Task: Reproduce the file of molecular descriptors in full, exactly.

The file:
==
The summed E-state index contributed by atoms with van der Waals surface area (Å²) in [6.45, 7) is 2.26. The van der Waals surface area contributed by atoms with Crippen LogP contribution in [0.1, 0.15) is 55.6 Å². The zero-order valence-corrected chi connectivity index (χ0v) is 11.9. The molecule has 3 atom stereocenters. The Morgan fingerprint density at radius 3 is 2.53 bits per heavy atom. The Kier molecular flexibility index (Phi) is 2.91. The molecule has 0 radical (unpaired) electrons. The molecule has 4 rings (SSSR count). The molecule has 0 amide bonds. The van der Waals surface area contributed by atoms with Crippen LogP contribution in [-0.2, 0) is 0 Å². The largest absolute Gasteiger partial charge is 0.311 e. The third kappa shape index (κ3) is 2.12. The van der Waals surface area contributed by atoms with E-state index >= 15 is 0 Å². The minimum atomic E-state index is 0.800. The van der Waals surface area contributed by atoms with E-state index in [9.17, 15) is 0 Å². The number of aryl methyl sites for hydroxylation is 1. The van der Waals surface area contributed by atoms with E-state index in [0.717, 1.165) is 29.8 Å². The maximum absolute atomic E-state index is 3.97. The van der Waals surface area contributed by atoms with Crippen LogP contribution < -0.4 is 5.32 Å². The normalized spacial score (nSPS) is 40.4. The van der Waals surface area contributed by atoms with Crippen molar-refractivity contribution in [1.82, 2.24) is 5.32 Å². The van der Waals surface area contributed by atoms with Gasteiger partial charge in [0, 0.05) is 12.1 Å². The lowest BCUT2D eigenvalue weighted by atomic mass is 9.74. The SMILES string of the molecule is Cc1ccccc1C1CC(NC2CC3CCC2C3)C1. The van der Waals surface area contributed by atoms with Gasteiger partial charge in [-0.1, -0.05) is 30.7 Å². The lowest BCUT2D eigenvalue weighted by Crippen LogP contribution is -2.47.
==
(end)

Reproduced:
The summed E-state index contributed by atoms with van der Waals surface area (Å²) in [6.45, 7) is 2.26. The van der Waals surface area contributed by atoms with Crippen LogP contribution in [0.1, 0.15) is 55.6 Å². The zero-order valence-corrected chi connectivity index (χ0v) is 11.9. The molecule has 3 atom stereocenters. The Morgan fingerprint density at radius 3 is 2.53 bits per heavy atom. The Kier molecular flexibility index (Phi) is 2.91. The molecule has 0 radical (unpaired) electrons. The molecule has 4 rings (SSSR count). The molecule has 0 amide bonds. The van der Waals surface area contributed by atoms with Crippen LogP contribution in [-0.2, 0) is 0 Å². The largest absolute Gasteiger partial charge is 0.311 e. The third kappa shape index (κ3) is 2.12. The van der Waals surface area contributed by atoms with E-state index >= 15 is 0 Å². The minimum atomic E-state index is 0.800. The van der Waals surface area contributed by atoms with E-state index in [9.17, 15) is 0 Å². The number of aryl methyl sites for hydroxylation is 1. The van der Waals surface area contributed by atoms with E-state index in [0.717, 1.165) is 29.8 Å². The maximum absolute atomic E-state index is 3.97. The van der Waals surface area contributed by atoms with Crippen LogP contribution < -0.4 is 5.32 Å². The normalized spacial score (nSPS) is 40.4. The van der Waals surface area contributed by atoms with Crippen molar-refractivity contribution in [1.82, 2.24) is 5.32 Å². The van der Waals surface area contributed by atoms with Gasteiger partial charge in [0, 0.05) is 12.1 Å². The lowest BCUT2D eigenvalue weighted by atomic mass is 9.74. The SMILES string of the molecule is Cc1ccccc1C1CC(NC2CC3CCC2C3)C1. The van der Waals surface area contributed by atoms with Gasteiger partial charge in [-0.1, -0.05) is 30.7 Å². The lowest BCUT2D eigenvalue weighted by Crippen LogP contribution is -2.47.